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POSTED ON 3.28.2016

my Dad

wish i had my own memory's of you but i have what mom gave to me. i just hope she found you when she past in dec 25 2011 .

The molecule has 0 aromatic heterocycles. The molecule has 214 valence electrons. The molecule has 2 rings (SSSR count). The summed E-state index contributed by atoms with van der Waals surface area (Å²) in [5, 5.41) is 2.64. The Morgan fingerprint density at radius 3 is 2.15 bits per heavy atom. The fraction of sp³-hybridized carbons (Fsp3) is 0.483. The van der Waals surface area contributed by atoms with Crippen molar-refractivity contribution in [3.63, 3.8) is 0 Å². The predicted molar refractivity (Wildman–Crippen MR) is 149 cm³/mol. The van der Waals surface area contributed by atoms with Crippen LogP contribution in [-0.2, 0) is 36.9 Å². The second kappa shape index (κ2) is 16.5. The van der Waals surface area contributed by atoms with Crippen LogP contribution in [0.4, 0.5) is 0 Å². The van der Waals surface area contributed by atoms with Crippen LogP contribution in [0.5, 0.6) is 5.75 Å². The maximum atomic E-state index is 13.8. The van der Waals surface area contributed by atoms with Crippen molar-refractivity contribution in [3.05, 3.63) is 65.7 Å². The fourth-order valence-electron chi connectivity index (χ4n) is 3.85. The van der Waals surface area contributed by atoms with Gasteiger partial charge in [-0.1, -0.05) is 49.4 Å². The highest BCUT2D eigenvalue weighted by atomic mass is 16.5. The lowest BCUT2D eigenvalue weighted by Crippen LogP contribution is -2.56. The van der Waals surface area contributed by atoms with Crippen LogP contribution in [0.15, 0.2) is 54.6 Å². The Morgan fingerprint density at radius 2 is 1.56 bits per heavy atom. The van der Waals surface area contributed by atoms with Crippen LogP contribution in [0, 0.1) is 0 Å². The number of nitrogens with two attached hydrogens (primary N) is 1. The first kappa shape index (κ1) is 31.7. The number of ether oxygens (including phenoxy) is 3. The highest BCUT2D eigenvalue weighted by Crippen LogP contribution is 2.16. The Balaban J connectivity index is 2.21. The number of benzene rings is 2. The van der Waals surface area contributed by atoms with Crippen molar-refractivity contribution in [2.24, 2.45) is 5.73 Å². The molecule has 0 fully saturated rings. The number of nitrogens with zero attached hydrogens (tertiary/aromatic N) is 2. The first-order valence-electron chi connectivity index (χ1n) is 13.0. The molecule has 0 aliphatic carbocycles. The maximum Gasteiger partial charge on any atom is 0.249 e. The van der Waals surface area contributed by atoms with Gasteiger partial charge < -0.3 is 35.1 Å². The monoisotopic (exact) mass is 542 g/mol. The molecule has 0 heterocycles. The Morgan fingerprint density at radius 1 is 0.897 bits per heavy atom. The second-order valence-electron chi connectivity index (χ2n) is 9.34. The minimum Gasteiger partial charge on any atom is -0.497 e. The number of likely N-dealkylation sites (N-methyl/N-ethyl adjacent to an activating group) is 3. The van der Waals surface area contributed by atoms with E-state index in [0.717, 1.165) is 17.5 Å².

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POSTED ON 8.28.2015

Final Mission of 1LT Jerry L. Pool